Frontline: ”It’s not so much the loss of revenue as the loss of hope”

Finbarr Dunwoody, Clones Chamber of Commerce

Finbarr Dunwoody believes the economy is cooling off due to Brexit uncertainty. He is a quantity surveyor based in Clones and whereas before he might have been juggling four jobs at a time, now he has just two. So he commutes to Letterkenny IT every day to teach. His other main interest is pulling Clones up by its bootstraps, but that task is getting tougher.

“Clones is a sort of peninsula sticking into the north and more or less surrounded on three sides. The border is literally at the edge of town. A hundred years ago the railway came through here from Dundalk and on into Enniskillen before connecting up with the Donegal lines. There we were at the heart of a network, equidistant from Dublin, Belfast and Galway. Without partition we would have been the big town and Enniskillen a large village.”

As they say in quite a few places along the border, Clones never got the Celtic Tiger but it certainly got the recession that came after it. There are a lot of empty commercial premises on Monaghan Street and the community has taken one battering after another. Finbarr and a few like-minded people want Clones to take charge of itself and its future.

“We have what can only be called a voluntary Chamber of Commerce, a community body, because the prospect of us being able to open an office or take on staff is close to zero for the foreseeable future. We’ve done Christmas events and the St Patrick’s Day festival and that sort of thing but it is time to become a bit more ambitious now. Clones is a fractured sort of place with too many bodies duplicating each other’s efforts. We’re pulling them together now – sporting  and heritage bodies, the Tidy Town  Committee and so on – in a body we call Clones Connect, with a fair bit of wordplay around clones as the plural of clone.

“The fundamental problem is that if you invite people to Clones, there’s nothing much for them when they get there. So we looked around at what we had and came up with a heritage concept. We have it all right down to a medieval abbey and a round tower, but best of all we actually found a castle. It wasn’t really lost but nobody really knew what this old structure was and now we have had it verified by historians.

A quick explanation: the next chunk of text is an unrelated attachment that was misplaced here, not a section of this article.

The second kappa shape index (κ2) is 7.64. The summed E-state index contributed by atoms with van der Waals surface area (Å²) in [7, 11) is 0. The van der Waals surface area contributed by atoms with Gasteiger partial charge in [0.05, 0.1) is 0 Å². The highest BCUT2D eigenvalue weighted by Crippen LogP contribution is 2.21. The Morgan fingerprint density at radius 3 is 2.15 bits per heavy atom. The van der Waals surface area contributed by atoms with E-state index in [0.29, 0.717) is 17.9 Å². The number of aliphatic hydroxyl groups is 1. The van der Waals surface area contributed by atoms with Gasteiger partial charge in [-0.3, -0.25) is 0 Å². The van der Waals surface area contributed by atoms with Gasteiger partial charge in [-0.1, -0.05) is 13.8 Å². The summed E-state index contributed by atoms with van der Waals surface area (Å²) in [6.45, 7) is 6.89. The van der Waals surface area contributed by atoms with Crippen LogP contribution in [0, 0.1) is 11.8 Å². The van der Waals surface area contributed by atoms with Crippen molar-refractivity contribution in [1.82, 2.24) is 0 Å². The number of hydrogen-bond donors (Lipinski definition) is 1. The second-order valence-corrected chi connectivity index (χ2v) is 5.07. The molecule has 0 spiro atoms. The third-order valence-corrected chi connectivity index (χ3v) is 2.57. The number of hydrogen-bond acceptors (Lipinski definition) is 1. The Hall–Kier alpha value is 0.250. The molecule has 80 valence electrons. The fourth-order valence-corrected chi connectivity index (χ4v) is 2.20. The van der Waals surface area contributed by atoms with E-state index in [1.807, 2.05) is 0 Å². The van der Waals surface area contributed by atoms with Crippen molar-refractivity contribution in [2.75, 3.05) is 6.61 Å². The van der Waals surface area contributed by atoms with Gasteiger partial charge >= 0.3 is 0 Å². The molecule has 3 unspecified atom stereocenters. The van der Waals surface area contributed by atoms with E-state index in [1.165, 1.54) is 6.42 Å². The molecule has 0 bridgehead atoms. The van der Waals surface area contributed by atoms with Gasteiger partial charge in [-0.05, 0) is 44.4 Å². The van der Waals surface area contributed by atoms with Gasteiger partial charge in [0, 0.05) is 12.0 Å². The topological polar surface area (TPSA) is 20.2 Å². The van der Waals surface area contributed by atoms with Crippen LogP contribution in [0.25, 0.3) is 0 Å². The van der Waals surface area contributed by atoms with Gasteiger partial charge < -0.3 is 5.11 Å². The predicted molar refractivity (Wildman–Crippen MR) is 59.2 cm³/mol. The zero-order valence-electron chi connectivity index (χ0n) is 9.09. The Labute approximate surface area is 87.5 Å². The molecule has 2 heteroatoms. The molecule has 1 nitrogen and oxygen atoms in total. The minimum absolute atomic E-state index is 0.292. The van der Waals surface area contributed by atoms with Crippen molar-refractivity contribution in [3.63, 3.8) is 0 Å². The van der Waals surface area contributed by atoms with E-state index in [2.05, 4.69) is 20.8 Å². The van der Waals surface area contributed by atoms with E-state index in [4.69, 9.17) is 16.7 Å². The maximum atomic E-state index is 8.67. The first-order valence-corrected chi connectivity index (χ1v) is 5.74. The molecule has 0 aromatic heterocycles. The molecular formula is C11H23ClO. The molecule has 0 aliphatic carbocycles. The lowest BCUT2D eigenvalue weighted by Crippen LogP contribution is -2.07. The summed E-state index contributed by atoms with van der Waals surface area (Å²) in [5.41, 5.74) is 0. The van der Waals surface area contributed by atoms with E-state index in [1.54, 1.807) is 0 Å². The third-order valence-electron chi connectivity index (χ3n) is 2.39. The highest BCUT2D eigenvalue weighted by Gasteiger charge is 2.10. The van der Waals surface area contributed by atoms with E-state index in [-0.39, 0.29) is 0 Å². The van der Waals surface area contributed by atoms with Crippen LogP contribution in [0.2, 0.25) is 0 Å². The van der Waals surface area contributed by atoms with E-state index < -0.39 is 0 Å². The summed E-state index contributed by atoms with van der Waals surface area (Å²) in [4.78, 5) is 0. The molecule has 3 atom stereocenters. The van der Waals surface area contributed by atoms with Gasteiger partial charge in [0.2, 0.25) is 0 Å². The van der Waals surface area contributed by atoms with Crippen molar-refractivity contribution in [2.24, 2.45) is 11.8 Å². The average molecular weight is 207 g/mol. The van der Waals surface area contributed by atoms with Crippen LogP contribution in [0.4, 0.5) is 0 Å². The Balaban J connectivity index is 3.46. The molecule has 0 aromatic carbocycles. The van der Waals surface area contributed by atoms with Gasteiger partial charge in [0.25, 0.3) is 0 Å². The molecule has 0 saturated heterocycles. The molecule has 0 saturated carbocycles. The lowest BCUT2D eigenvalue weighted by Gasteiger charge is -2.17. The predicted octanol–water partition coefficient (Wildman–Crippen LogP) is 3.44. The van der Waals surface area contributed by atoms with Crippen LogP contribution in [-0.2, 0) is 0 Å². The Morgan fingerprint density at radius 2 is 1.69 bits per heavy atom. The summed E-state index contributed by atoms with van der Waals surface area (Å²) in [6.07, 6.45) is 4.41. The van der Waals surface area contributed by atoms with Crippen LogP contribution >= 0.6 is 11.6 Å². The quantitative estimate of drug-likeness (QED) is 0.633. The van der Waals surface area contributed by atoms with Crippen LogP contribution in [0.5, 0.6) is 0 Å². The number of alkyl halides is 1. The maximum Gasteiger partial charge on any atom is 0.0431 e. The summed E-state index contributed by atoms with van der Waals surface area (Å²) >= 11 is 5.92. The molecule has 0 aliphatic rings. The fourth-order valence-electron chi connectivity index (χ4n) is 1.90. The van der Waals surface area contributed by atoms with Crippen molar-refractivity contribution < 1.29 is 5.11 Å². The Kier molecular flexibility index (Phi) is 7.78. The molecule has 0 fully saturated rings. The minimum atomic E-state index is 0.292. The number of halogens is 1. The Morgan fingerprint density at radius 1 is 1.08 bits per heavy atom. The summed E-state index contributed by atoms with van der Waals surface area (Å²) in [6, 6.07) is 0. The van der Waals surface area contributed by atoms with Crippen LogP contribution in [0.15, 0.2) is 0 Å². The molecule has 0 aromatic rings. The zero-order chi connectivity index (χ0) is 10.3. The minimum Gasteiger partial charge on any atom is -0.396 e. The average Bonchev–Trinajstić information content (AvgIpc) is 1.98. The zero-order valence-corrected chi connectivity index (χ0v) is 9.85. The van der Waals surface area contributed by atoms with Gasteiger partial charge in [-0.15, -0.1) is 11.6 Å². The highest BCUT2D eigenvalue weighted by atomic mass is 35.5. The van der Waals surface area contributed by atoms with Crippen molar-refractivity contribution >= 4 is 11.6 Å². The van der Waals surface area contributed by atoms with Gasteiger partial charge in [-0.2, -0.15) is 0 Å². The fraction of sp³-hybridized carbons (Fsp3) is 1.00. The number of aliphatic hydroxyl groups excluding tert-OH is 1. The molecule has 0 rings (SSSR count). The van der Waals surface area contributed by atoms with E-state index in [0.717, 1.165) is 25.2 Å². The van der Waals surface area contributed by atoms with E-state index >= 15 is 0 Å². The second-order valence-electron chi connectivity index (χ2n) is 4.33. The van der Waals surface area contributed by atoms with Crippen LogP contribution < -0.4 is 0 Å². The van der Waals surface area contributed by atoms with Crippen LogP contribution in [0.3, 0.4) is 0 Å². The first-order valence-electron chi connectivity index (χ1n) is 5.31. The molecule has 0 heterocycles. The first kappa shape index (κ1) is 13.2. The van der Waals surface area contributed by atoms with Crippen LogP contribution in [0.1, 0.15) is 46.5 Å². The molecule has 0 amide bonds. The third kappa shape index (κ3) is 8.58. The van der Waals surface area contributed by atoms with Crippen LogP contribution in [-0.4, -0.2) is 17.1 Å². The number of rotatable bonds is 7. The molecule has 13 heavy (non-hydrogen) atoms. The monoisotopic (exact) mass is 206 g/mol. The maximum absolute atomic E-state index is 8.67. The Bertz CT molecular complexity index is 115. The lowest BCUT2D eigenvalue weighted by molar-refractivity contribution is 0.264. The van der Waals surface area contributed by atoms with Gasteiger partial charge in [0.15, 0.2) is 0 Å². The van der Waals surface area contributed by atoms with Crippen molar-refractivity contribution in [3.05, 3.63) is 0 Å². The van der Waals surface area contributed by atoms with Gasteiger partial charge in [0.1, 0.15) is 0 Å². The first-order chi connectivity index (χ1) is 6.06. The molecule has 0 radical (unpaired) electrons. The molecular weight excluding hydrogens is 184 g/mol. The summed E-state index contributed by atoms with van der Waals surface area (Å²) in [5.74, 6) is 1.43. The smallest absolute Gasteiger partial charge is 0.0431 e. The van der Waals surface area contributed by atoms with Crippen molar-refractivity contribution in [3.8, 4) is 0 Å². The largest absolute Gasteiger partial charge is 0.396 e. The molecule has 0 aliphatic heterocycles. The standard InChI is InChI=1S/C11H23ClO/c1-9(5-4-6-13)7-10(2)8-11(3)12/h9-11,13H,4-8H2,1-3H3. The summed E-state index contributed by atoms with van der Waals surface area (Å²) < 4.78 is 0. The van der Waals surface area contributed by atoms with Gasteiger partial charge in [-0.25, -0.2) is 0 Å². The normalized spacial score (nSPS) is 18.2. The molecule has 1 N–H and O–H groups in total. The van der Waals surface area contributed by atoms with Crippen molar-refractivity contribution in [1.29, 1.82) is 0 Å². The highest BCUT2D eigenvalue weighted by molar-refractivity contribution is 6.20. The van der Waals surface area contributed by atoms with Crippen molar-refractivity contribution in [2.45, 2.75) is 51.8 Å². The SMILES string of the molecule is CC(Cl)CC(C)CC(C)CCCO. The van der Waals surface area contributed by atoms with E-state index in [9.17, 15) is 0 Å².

“If we can’t make a go of heritage now with the heritage minister Heather Humphries living just down the road from here, we never will. But we don’t have a whole lot going for us so we just have to be inventive. Our last really big idea was the Embrace the Punt scheme and it worked a treat. We got people to fish down the back of the sofa and under the bed and look in their old socks for our late lamented currency. Punts could be exchanged for vouchers which could only be redeemed in local shops, while we took them to the Central Bank in Dublin for cashing. It worked a treat – as far as I remember it put seventy or eighty thousand Euro into the shops. “

Things were looking up at last and the last couple of years had put a bit of a spring in the town’s step, but the drop in sterling has been a major setback. “The north is literally just up the road and that’s where the shoppers are heading again. I suppose you could say it’s not so much the loss of revenue as the loss of hope that does the harm. And now we hear of hard borders and customs checks and for us here who know all about hard borders it is really depressing.”

I tell Finbarr of speculation around Sligo – or possibly just wishful thinking – that with a really hard border the main route to Donegal could be the N4. “Well, that would just about finish us. On the longer term the only real chance we would have would be with an open border and massively improved infrastructure so that we could exploit our position at the heart of a Galway-Dublin-Belfast triangle once again.”

The  Frontline Project was carried out by Brexit Border Blog on behalf of the British-Irish Chamber of Commerce and Chambers Ireland